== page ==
Anyway, as soon as we saw Lyall and Rich's grinning little faces on their profile we knew that they were our boys, despite their traumatic back-story.

Matching Panel

When both your social worker and the children's social worker are happy that you all make a good match, your assessment report and the children's equivalent report (can't remember what it's called) are presented to the Matching Panel. Another team of expert panellists will scrutinise the reports, discuss the potential issues and make a recommendation.

If the recommendation is affirmative, you can start to prepare yourselves (and the children) for the final stage of the process; the introductions.

Introductions

By this stage, your children (you can safely start to describe them as yours, now!) will have been thoroughly prepared to move on from their foster accommodation and will know who you are, through photos and videos.

But, unless you found your children during a family finding party or event, you won't have met them yet. Scary stuff, eh?!

The introductions usually happen in the children's foster care setting, in the company of their foster carers and social worker.

Prepare yourselves for the most beautiful but nerve-racking and emotional day of your lives! You can read about our introductions with Lyall and Richard here.

During the following few weeks you will gradually take on more and more of your children's daily routine in their foster care setting. When everybody is ready, the children say a tearful goodbye to their foster carers and come home with you. Get the tissues ready for that day… it's another emotional one.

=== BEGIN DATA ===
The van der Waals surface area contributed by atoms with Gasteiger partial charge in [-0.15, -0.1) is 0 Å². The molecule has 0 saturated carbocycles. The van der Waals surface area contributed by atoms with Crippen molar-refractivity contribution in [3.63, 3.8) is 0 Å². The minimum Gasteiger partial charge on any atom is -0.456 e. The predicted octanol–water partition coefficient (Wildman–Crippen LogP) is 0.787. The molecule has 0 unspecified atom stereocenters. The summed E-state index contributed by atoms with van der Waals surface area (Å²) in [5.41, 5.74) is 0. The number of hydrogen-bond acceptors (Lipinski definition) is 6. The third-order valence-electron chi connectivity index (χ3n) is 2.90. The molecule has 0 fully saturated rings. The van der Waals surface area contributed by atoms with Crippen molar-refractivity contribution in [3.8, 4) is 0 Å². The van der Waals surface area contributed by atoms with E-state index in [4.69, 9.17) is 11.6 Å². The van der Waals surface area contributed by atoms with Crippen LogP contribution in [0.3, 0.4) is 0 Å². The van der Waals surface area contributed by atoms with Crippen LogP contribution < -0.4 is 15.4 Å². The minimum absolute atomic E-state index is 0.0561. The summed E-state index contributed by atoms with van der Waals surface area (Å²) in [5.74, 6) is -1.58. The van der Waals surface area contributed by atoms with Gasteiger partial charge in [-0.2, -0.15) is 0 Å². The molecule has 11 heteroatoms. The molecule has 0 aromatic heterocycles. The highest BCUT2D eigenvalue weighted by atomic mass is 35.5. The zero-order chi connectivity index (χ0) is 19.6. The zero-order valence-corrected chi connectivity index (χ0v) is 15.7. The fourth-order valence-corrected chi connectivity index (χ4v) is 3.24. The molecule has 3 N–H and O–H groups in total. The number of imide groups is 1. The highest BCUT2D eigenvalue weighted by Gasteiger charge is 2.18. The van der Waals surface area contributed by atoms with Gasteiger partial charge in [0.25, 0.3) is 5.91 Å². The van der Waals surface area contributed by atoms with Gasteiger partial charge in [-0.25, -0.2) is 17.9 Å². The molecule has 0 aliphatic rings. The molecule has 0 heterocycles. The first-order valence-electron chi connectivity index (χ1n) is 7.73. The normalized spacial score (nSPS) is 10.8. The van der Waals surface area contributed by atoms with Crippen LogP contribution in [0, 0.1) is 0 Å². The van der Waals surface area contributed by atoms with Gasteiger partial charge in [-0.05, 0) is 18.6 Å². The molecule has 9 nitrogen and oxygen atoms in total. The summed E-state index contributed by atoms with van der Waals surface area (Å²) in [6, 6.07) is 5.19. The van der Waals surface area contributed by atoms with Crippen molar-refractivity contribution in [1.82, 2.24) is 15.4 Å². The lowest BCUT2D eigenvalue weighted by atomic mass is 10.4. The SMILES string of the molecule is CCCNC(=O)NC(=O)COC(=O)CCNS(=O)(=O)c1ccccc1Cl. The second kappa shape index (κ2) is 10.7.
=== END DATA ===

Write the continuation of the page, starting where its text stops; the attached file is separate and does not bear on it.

And that's when the real fun begins!

Anyway, here were are – four years on and we're a happy, settled, loving family. Adopting our boys was the most wonderful thing we've ever done. We couldn't recommend adoption enough. It's magical.

If you'd like a more detailed (and revealing) account of our adoption process, you can find it on the Daddy and Dad blog here.

Follow Jamie and Tom and their boys on Instagram here and on their award winning blog.

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Change the World

How "Easy" Is It, Really, for Gay Men to Become Dads?

It's never been easier for gay men to become dads, but a recent Washington Post article, which includes interviews with four gay parents, gives voice to some of the challenges that persist.

In recent weeks, with reports like this one in eWire.News, and famous gay dads gracing the cover of Parents Magazine for the first time, a perception is growing that it's now "easy" for gay men to be dads now. To examine this idea, Washington Post recently interviewed four gay men who have become fathers at some point in the past 10 years to examine their experiences. What they found is that, yes, it's easier than ever before for gay men to become dads. But we still face many more barriers than our straight counterparts.